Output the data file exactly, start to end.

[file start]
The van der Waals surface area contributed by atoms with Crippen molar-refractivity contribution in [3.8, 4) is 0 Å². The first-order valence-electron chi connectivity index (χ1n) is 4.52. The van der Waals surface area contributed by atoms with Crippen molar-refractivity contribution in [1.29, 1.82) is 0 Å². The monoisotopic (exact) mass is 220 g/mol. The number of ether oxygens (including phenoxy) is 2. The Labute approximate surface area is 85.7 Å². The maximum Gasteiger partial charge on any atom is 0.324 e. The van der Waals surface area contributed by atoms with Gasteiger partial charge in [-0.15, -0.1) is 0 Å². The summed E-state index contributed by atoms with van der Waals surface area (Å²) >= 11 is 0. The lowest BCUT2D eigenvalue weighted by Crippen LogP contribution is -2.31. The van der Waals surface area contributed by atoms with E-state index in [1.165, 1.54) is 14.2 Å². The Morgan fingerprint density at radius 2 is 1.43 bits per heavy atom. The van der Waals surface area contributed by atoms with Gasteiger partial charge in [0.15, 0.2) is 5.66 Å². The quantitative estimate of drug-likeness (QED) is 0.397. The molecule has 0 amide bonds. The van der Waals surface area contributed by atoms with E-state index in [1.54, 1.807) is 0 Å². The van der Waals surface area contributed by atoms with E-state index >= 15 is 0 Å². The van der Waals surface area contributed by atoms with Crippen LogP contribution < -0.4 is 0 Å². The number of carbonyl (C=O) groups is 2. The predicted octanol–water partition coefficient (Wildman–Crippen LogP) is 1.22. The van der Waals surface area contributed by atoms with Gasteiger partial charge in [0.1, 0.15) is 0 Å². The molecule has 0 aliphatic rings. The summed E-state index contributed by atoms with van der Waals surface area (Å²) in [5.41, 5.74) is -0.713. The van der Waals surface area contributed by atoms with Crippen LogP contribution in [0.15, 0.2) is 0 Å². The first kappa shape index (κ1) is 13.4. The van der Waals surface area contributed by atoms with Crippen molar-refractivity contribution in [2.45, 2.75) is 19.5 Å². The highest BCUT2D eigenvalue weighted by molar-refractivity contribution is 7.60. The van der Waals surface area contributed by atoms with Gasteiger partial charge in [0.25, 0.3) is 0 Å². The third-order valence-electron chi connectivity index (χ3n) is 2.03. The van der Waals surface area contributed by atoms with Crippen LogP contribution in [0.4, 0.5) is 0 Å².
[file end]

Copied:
The van der Waals surface area contributed by atoms with Crippen molar-refractivity contribution in [3.8, 4) is 0 Å². The first-order valence-electron chi connectivity index (χ1n) is 4.52. The van der Waals surface area contributed by atoms with Crippen molar-refractivity contribution in [1.29, 1.82) is 0 Å². The monoisotopic (exact) mass is 220 g/mol. The number of ether oxygens (including phenoxy) is 2. The Labute approximate surface area is 85.7 Å². The maximum Gasteiger partial charge on any atom is 0.324 e. The van der Waals surface area contributed by atoms with Gasteiger partial charge in [-0.15, -0.1) is 0 Å². The summed E-state index contributed by atoms with van der Waals surface area (Å²) >= 11 is 0. The lowest BCUT2D eigenvalue weighted by Crippen LogP contribution is -2.31. The van der Waals surface area contributed by atoms with E-state index in [1.165, 1.54) is 14.2 Å². The Morgan fingerprint density at radius 2 is 1.43 bits per heavy atom. The van der Waals surface area contributed by atoms with Gasteiger partial charge in [0.15, 0.2) is 5.66 Å². The quantitative estimate of drug-likeness (QED) is 0.397. The molecule has 0 amide bonds. The van der Waals surface area contributed by atoms with E-state index in [1.54, 1.807) is 0 Å². The van der Waals surface area contributed by atoms with E-state index >= 15 is 0 Å². The van der Waals surface area contributed by atoms with Crippen LogP contribution < -0.4 is 0 Å². The number of carbonyl (C=O) groups is 2. The predicted octanol–water partition coefficient (Wildman–Crippen LogP) is 1.22. The van der Waals surface area contributed by atoms with Gasteiger partial charge in [0.1, 0.15) is 0 Å². The molecule has 0 aliphatic rings. The summed E-state index contributed by atoms with van der Waals surface area (Å²) in [5.41, 5.74) is -0.713. The van der Waals surface area contributed by atoms with Crippen LogP contribution in [0.15, 0.2) is 0 Å². The first kappa shape index (κ1) is 13.4. The van der Waals surface area contributed by atoms with Crippen molar-refractivity contribution in [2.45, 2.75) is 19.5 Å². The highest BCUT2D eigenvalue weighted by molar-refractivity contribution is 7.60. The van der Waals surface area contributed by atoms with Gasteiger partial charge in [0.25, 0.3) is 0 Å². The third-order valence-electron chi connectivity index (χ3n) is 2.03. The van der Waals surface area contributed by atoms with Crippen LogP contribution in [0.4, 0.5) is 0 Å².